To be fair, the issue is of much greater moment in the Senate. Last March, the Senate took the unprecedented step of suspending Sens. Rod Wright, Ron Calderon and Leland Yee, all of whom had been charged with crimes.
In fact, Wright, D-Baldwin Hills, had already been found guilty by a Los Angeles jury of perjury and voter fraud and was awaiting final determination.
Calderon, D-Montebello, and Yee, D-San Francisco, both face federal bribery charges that stemmed from separate FBI sting operations. The charges against Calderon detail a fairly run-of-the-mill political bribery case. But the ones against Yee were really quite spectacular, alleging that he was involved neck deep in an illegal gunrunning operation through shady contacts in the Philippines.
Steinberg knew that the public was furious about the apparent corruption, so he and his colleagues voted to suspend all three members. In doing so, however, it was discovered that there was no provision in the state constitution that allows revocation of the senators' salaries and benefits.
Again, the public outrage and condemnation was swift and loud.
As a small gesture designed to begin repairing the Senate's broken image, Steinberg carried the constitutional amendment himself. But his colleagues in the Assembly rebuffed him by not acting on the bill.
Steinberg has asked the Assembly to consider the bill anyway before the fast-approaching end of this year's session. His spokesman says that he wants it passed so that the amendment can make it on to the 2016 ballot.
It is a smart move because Steinberg is termed out and will be leaving the Senate at the end of this session. If it isn't passed this year, we doubt seriously it ever will be.
The Fresno Bee: Bill offers modest proposal to reduce suicides
It's difficult to know if comedian Robin Williams' death last week had any effect on Assemblyman Marc Levine's push to require health-care providers to have specific training on suicide prevention.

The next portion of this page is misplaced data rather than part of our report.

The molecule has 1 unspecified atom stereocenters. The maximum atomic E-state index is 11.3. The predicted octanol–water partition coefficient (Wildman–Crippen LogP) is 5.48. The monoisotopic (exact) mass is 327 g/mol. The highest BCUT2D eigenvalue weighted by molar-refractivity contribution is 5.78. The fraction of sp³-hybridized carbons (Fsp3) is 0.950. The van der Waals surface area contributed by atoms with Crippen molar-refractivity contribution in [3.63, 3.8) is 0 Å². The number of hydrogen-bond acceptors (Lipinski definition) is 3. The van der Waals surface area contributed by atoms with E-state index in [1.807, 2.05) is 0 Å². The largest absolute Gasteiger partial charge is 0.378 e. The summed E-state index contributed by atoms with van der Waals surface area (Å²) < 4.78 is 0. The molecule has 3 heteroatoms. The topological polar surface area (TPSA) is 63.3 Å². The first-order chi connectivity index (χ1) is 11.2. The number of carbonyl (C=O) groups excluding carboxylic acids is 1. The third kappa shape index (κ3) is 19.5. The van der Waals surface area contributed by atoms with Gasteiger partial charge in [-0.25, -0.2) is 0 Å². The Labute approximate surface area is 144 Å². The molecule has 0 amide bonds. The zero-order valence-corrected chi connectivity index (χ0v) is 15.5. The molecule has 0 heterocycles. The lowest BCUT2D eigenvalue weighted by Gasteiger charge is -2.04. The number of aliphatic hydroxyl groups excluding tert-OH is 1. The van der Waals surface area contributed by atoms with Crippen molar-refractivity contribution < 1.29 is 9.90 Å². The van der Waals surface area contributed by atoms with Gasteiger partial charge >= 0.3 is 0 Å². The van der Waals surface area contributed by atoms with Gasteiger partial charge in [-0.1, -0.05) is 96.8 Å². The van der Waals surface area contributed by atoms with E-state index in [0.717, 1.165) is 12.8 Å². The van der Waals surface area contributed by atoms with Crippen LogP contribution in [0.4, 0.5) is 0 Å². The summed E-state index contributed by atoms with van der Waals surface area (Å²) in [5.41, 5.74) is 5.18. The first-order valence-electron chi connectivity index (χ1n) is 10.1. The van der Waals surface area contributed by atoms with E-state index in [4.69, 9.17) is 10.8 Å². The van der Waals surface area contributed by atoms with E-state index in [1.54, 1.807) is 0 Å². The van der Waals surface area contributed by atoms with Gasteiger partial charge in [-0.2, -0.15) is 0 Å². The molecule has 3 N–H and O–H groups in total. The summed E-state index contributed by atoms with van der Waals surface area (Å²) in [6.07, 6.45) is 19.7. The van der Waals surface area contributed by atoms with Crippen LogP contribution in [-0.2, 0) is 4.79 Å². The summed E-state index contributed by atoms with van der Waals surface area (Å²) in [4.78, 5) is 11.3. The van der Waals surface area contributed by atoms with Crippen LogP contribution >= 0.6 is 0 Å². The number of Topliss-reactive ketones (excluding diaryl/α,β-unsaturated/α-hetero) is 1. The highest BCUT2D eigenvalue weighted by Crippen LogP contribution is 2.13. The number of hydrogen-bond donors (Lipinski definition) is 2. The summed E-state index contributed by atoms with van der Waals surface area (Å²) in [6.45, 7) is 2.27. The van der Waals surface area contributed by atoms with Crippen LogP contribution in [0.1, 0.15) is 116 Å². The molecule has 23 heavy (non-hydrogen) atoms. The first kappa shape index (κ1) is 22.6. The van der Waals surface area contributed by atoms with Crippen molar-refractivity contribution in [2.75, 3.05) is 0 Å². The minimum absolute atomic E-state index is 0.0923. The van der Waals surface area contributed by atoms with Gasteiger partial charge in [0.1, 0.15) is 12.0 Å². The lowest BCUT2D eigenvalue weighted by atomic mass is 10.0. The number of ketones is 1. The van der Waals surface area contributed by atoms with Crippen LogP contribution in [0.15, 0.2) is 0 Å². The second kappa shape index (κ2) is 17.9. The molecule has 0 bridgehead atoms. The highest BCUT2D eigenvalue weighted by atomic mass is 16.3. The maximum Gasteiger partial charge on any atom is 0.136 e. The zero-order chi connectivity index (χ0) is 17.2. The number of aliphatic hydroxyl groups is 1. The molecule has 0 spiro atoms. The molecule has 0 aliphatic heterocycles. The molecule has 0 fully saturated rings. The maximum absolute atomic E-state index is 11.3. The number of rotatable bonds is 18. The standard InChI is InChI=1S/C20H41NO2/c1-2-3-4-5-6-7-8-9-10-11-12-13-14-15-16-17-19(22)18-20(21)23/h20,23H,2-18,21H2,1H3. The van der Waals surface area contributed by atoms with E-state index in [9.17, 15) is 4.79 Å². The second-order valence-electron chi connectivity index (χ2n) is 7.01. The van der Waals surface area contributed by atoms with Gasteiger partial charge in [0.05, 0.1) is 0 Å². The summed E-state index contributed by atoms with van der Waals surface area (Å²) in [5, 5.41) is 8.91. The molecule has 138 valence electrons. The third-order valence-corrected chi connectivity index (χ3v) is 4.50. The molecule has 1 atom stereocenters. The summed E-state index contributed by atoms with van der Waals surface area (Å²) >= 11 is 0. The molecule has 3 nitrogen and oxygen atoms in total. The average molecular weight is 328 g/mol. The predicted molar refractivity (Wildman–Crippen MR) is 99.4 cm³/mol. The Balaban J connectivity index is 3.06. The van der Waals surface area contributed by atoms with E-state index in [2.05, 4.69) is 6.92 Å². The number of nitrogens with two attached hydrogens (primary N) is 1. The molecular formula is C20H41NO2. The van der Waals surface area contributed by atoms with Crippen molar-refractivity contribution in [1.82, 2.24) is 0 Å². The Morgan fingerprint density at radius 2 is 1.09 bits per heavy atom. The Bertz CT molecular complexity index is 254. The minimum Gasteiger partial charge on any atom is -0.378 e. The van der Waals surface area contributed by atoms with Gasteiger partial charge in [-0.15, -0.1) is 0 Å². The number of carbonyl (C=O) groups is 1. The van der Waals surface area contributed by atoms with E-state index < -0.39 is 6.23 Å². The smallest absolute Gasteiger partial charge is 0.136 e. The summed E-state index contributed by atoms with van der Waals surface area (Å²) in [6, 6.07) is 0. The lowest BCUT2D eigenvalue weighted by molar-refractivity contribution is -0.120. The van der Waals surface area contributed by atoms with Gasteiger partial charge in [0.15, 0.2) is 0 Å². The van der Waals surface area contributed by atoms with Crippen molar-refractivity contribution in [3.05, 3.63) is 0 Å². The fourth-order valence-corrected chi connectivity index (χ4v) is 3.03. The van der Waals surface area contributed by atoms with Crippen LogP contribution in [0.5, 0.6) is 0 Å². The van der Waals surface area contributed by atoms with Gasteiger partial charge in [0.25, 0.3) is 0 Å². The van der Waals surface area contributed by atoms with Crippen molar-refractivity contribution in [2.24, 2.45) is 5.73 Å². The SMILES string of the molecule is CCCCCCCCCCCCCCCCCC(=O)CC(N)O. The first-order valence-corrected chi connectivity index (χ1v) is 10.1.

The bill received surprising bipartisan support in the Senate last week, where it passed with only one "no" vote.
We'd like to think that Williams' suicide had something to do with bringing together both sides on this legislation — it would mean at least one good thing came out of such a sad occasion.
AB 2198 is a modest proposal: It requires psychologists, marriage and family counselors and social workers in California to take a one-time, six-hour course on suicide prevention as part of their 36-hour continuing education requirement to renew their professional licenses.
It also requires that 15 hours of the roughly 3,200 hours of course work required for these professionals to obtain a degree are dedicated to suicide prevention training. These hours are based on recommendations from the California Department of Health, according to Levine.
Seems reasonable to us.
Not so to the associations of social workers, counselors and psychologists. They object to the bill on behalf of their members on two main grounds.
First, that suicide prevention is intrinsic to their core training in treating mental illness. While there's not a specific unit of study on suicide prevention required, it's woven into their overall university course work and part of the testing for licensure. Additional training might be redundant. Also, it could take away from specialty-specific continuing education that might benefit a mental health professional more directly.
Second and perhaps more compelling: They don't think the Legislature should be dictating their professional standards.
Generally, we would agree. The Legislature often meddles in things in which it has a political agenda but little expertise.
This is not one of those cases, however.
Levine, a San Rafael Democrat, was moved to carry this bill because of the disturbing uptick in suicide in the United States.
According to the American Foundation for Suicide Prevention, which is supporting the bill, suicide increased by 31 percent between 2000 and 2010. Nearly 4,000 Californians take their lives each year, and more than 48,000 attempt to do so.
Suicide has a tremendous societal cost, and stopping it ought to be a priority of every health-care provider, even if it might be a tad redundant for some.
The bill is supported by a host of organizations concerned with suicide prevention — the California Mental Health Directors Association and the National Alliance on Mental Illness are just two examples — whose only motivation is to save lives.